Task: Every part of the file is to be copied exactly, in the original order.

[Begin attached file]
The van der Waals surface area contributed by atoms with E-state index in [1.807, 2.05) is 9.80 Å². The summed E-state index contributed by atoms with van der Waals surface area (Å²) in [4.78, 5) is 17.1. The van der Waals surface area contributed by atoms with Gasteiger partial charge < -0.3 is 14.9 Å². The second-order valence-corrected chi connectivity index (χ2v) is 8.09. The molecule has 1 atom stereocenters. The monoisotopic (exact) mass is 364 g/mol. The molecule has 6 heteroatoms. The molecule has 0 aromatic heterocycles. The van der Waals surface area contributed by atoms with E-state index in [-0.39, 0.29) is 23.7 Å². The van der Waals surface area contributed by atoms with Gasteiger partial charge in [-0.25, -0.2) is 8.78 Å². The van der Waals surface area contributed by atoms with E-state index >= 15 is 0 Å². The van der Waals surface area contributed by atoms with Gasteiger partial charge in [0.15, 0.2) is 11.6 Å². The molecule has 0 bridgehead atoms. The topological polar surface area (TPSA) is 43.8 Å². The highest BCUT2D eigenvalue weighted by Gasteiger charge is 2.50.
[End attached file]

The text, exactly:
The van der Waals surface area contributed by atoms with E-state index in [1.807, 2.05) is 9.80 Å². The summed E-state index contributed by atoms with van der Waals surface area (Å²) in [4.78, 5) is 17.1. The van der Waals surface area contributed by atoms with Gasteiger partial charge < -0.3 is 14.9 Å². The second-order valence-corrected chi connectivity index (χ2v) is 8.09. The molecule has 1 atom stereocenters. The monoisotopic (exact) mass is 364 g/mol. The molecule has 6 heteroatoms. The molecule has 0 aromatic heterocycles. The van der Waals surface area contributed by atoms with E-state index in [-0.39, 0.29) is 23.7 Å². The van der Waals surface area contributed by atoms with Gasteiger partial charge in [-0.25, -0.2) is 8.78 Å². The van der Waals surface area contributed by atoms with E-state index >= 15 is 0 Å². The van der Waals surface area contributed by atoms with Gasteiger partial charge in [0.15, 0.2) is 11.6 Å². The molecule has 0 bridgehead atoms. The topological polar surface area (TPSA) is 43.8 Å². The highest BCUT2D eigenvalue weighted by Gasteiger charge is 2.50.